Posts by Card Play @en

The Scissors Coup by John Brown

By ferlema • 20 July, 2017


Scissors coup (or, Scissor coup, ) is a type of coup in bridge, so named because it cuts communications between defenders.

Prevent a Ruff by Jon Brown

By ferlema • 17 July, 2017

West led his singleton club, which dummy’s king won. South read the lead as a singleton.

The Plan XXXVIII by Tim Bourke

By Tim Bourke • 15 July, 2017


West led the singleton two of hearts. Declarer rose with the ace of hearts and then cashed the ace and king of diamonds, throwing a heart from hand.

The Plan XXXVII by Tim Bourke

By Tim Bourke • 14 July, 2017

After this rather agricultural auction, West led the jack of hearts and dummy’s queen held the first trick.

The Plan XXXVI by Tim Bourke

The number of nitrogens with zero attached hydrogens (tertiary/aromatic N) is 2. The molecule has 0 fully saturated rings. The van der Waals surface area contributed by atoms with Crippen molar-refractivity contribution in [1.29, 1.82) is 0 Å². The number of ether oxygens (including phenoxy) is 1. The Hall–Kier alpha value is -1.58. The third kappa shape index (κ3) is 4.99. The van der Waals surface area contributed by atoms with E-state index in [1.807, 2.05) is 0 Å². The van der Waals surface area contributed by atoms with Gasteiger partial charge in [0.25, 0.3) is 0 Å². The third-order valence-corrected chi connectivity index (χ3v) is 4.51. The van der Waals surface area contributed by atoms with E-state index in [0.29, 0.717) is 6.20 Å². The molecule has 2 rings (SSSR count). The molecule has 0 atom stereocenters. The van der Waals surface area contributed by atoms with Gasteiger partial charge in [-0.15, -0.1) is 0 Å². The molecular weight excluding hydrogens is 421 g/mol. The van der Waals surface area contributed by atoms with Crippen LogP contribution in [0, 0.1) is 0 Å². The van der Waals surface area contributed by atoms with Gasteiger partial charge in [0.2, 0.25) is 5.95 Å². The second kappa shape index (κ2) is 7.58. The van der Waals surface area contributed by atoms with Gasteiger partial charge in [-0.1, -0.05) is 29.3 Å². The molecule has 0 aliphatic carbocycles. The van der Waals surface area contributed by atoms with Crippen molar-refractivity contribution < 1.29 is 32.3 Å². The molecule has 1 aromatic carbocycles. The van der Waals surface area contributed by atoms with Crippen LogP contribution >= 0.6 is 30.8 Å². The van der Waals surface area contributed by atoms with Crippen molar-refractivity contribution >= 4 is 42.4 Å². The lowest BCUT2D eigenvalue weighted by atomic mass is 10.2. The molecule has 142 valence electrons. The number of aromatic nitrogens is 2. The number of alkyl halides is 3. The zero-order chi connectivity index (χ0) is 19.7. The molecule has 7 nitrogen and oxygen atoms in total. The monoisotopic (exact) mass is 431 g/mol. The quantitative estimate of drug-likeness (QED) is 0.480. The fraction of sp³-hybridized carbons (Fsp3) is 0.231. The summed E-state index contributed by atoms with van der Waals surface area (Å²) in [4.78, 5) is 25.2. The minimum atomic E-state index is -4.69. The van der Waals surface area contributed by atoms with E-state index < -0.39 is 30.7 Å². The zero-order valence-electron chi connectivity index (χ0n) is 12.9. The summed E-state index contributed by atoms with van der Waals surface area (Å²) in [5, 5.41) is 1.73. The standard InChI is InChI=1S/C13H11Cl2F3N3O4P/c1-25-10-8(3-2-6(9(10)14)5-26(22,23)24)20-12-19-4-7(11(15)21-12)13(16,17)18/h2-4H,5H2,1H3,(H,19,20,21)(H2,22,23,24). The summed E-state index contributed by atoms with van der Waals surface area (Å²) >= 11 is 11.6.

By Tim Bourke • 13 July, 2017

001making plans

West led a low trump and declarer won the trick cheaply in hand. Declarer could count eight top tricks.

The Plan XXXV

By ferlema • 10 July, 2017

Tim Bourke

West led the queen of hearts. Declarer played low from dummy and East took the trick with his singleton ace, and then had to find the entry to West’s hand to acquire his ruff.

The Hold up by John Brown

By ferlema • 9 July, 2017


The aim of the hold up is lead or tempo-value reduction: The object is to reduce the value of possibe entry-tempi in one opponent’s hand.

Those Extra Chance in Bridge by Terence Reese & Rogel Trezel

By ferlema • 9 July, 2017

Reese & Trezel

South plays in 3NT and West leads the six of hearts, won by dummy’s ten.

Eliminations Play by David Bird & Martin Hoffman

By ferlema • 8 July, 2017


The most familiar type of elimination play is the “ruff and discard elimination”. The defender who is thrown on lead has the choice between playing on a suit, to your advantage, or giving you a ruff and discard.

Entry Planning by David Bird & Martin Hoffman

By ferlema • 3 July, 2017


A diamond lead would have worked well but West led the club Q. How would you play the slam when two rounds of trumps reveal the 5-1 break?